RALEIGH — The federal government shutdown will soon affect the ability of thousands of North Carolinas low-income mothers and their infants to get food and nutrition.
The state announced Tuesday that it had discontinued issuing food and nutrition benefits to women, infants and young children in the state because the shutdown in Washington had dried up federal funding. Because 80 percent of those eligible have already received their benefits for October, the shutdown will not immediately affect most recipients. In North Carolina, 264,000 women, infants and young children are enrolled in the program.
Some of our most vulnerable citizens, pregnant and breastfeeding women, infants and young children, will be affected by the interruption of WIC services due to the federal shutdown, said Aldona Wos, secretary of the state Department of Health and Human Services.
This month, state budget director Art Pope and state personnel director Neal Alexander sent a memo to state agencies saying that no state money should be used on programs that receive federal funds. Wos warned at that time that other programs could run out of money, including North Carolinas Temporary Assistance for Needy Families, called Work First; Adult Protection Services and Guardianship Services; and the Child Care Development Fund.
WIC stands for the Special Supplemental Nutrition Program for Women, Infants and Children. Nationally more than 8.9 million mothers and children under 5 living near or below the poverty line rely on the programs supplemental vouchers for healthy food, breastfeeding support, infant formula and other necessary items. The program was begun in 1972.
A few women and men waited just before 5 p.m. Tuesday in the lobby of the WIC office at the Wake County Health Clinic on Sunnybrook Road in Raleigh.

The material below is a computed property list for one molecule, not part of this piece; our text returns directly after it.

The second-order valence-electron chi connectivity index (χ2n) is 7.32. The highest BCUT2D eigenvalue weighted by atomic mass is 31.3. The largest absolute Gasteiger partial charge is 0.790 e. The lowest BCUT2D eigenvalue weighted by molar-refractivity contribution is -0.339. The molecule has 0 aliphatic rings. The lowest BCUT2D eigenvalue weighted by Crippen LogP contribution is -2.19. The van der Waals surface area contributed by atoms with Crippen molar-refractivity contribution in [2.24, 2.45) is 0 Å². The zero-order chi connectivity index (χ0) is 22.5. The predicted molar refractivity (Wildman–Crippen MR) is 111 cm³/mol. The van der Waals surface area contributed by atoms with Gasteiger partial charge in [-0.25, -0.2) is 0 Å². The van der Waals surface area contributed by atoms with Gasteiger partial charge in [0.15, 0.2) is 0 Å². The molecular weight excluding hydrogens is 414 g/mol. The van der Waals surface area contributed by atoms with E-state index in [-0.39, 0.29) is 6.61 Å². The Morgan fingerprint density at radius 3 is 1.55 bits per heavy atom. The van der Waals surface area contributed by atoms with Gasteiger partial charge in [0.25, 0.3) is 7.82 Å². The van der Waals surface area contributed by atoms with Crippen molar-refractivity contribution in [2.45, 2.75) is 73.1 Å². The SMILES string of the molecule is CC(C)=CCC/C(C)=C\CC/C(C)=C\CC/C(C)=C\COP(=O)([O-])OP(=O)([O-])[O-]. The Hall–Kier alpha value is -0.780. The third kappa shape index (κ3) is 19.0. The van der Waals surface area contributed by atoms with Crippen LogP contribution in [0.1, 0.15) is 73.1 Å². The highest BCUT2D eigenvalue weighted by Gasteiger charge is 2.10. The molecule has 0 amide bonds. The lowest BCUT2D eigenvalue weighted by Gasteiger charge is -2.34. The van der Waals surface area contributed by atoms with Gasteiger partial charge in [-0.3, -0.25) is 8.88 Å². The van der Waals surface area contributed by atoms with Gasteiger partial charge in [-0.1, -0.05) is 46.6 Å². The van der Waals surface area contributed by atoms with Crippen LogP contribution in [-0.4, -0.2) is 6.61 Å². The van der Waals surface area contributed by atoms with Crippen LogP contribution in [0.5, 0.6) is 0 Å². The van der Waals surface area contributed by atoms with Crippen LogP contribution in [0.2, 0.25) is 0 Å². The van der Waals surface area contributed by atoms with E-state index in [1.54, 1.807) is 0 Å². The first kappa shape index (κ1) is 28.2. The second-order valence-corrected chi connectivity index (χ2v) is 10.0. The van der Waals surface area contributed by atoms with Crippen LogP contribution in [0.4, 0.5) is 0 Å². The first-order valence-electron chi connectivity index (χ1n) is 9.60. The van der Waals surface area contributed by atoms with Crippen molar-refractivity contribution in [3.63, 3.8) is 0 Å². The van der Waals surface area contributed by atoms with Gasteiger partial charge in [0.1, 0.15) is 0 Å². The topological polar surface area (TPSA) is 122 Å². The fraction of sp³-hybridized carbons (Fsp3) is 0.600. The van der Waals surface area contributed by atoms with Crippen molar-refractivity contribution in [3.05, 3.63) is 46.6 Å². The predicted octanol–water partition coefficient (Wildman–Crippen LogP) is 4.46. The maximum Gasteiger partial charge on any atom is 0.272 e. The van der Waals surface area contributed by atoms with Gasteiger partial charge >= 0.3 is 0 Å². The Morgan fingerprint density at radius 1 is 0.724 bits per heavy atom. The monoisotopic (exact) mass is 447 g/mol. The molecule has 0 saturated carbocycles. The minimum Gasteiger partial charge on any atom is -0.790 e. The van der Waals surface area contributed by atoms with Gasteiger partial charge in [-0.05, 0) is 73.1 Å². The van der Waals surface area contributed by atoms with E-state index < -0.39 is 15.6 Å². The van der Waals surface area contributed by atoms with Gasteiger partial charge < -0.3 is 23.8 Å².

I pretty much use WIC for my baby milk, and for fruits and vegetables. Without it, I dont know what Id do, said Iris Perry, 26, a mother of four children from infant to age 7.
I work, and Im a student, but its so hard to make ends meet, said Perry, who has used WIC since her first child was born. The child care worker could compensate for a WIC shutdown by using part of her rent money, she said as she awaited her appointment.
Lisa Dickens, 25, worried about how she would afford milk for her twin boys.
They can go through a jug in two days, she said, bobbing the youngsters on her knee. Dickens, a caterer, estimated she gets $12 to $25 per week worth of groceries through WIC.
Jennifer Jeffries, 28, said she depended heavily on WIC when her first baby was born premature, and later when her husband died.
These programs are for people who truly need it, said the mother of four children ages 1, 3, 6 and 11. Theyre punishing people. Its ridiculous. All it is is a bunch of little boys arguing that they want their way."
Now a self-described stay-at-home mother and part-time house-cleaner, Jeffries figures she could deal with a WIC shutdown by canceling the familys monthly outing usually an outing to a skating rink or the movies.
The state said that WIC clients should keep their nutrition appointments and continue redeeming their October vouchers.
Families affected by the change are being encouraged to apply for food stamps and told to contact food banks and pantries in their communities.
Officials said some staff furloughs may be necessary, but DHHS is working with the federal government to find funding to keep local clinics open.
The WIC budget in North Carolina is $205 million, totally federally funded. North Carolinians using WIC make $16.6 million in food purchases at more than 2,000 food vendors.